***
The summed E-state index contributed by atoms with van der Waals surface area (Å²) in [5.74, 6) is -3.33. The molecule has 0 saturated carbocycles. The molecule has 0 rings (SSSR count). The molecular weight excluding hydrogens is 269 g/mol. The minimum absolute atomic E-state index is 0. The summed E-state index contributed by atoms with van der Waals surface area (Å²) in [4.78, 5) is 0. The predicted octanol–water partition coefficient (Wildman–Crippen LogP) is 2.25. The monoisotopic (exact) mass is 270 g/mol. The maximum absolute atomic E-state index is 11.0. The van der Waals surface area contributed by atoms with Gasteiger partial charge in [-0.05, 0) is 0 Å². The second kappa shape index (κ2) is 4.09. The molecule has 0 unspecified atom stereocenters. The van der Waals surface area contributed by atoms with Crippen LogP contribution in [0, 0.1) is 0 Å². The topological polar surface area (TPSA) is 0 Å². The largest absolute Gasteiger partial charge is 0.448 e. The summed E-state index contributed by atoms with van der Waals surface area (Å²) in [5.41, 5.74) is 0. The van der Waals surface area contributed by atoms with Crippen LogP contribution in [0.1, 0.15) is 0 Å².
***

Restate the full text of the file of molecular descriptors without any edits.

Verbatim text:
The summed E-state index contributed by atoms with van der Waals surface area (Å²) in [5.74, 6) is -3.33. The molecule has 0 saturated carbocycles. The molecule has 0 rings (SSSR count). The molecular weight excluding hydrogens is 269 g/mol. The minimum absolute atomic E-state index is 0. The summed E-state index contributed by atoms with van der Waals surface area (Å²) in [4.78, 5) is 0. The predicted octanol–water partition coefficient (Wildman–Crippen LogP) is 2.25. The monoisotopic (exact) mass is 270 g/mol. The maximum absolute atomic E-state index is 11.0. The van der Waals surface area contributed by atoms with Gasteiger partial charge in [-0.05, 0) is 0 Å². The second kappa shape index (κ2) is 4.09. The molecule has 0 unspecified atom stereocenters. The van der Waals surface area contributed by atoms with Crippen LogP contribution in [0, 0.1) is 0 Å². The topological polar surface area (TPSA) is 0 Å². The largest absolute Gasteiger partial charge is 0.448 e. The summed E-state index contributed by atoms with van der Waals surface area (Å²) in [5.41, 5.74) is 0. The van der Waals surface area contributed by atoms with Crippen LogP contribution in [0.1, 0.15) is 0 Å².